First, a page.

We are out of town and so went to an unfamiliar church yesterday. It was a small church, in a community where it seems like all the churches are small (this one had under 30 adults in attendance, including several other visitors). Throughout the course of the service, I pieced together that the guy on the "percussion keyboard" was the pastor, the Worship Arts Pastor, on guitar and lead vocals, was primarily a high school teacher, and the guy running the soundboard had just gotten off the plane from New Zealand, but his substitute was still struggling enough that he jumped right back in. The music was rounded out by a husband and wife in their 50's or 60's; he played keyboard and had the best voice of the bunch, but the wife's voice was really weak, like maybe she was just recovering from bronchitis or she is really nervous in front of a crowd. There were some awkward solos in our 5 worship songs and a couple of obvious gaffes.
For some reason, though, I was really appreciative of their offering of their talents yesterday. I mean, here are four people who have stepped up despite the fact that they're not getting paid, and I'm pretty sure that they were aware of their inadequacies. But they served with joy and sometimes humor and always sincerity, worshipping their Lord and doing their best to lead others into worship, too.
I'm married to an artsy guy who does some worship leading of his own, so I understand and appreciate the call to excellence when serving the Lord, not only here but in every area of life. I myself appreciate the gift of well-rehearsed, professionally-trained musicians and the blessing that their ministry can be to the church. But what about the guy who hasn't touched a guitar in 5 years or sang publicly in even longer, but he's the only one with a semblance of musical capacity to lead music for your group. He's well-aware of his inadequacies and he wants to serve well as to not have his lack of practice be a distraction from worship, but he's got a several jobs, a toddler and a newborn, and the only time he can practice is after everyone's in bed, until the newborn wakes up and he has to relieve his wife so she can survive the day alone tomorrow? That happens to be my husband's story from last fall when he ended up doing music for our church's youth group.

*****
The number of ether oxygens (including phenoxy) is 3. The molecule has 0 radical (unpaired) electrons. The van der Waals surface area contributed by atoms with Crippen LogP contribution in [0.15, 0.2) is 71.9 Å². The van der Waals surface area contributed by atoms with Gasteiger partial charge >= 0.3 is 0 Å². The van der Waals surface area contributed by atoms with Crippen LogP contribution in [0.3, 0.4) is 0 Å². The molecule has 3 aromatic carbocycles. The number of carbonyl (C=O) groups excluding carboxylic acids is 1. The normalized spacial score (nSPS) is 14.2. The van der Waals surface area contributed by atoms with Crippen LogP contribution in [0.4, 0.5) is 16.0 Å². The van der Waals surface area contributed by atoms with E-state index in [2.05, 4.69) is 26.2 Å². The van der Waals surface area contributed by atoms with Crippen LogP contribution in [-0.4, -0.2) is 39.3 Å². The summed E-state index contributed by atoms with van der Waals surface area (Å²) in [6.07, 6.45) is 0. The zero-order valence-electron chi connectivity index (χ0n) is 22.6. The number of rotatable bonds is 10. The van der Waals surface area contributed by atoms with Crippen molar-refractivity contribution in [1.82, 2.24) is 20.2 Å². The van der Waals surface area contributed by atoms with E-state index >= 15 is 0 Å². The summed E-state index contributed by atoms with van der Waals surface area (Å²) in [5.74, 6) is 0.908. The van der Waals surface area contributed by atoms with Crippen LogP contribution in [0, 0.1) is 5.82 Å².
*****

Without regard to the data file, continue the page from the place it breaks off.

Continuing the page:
Maybe that's why I appreciated our musicians yesterday. You know what? It takes a lot of humility to step up and serve musically when you know you're going to be missing notes with both your guitar and your voice. If I'm a terrible volunteer in the nursery, nobody but a few toddlers is going to notice; few places showcase our shortcomings like a stage with a microphone. But the call to serve ("If I don't do it, then nobody will") overcomes your pride. I can't help but wonder if those missed notes are some of the most beautiful in our Lord's ears.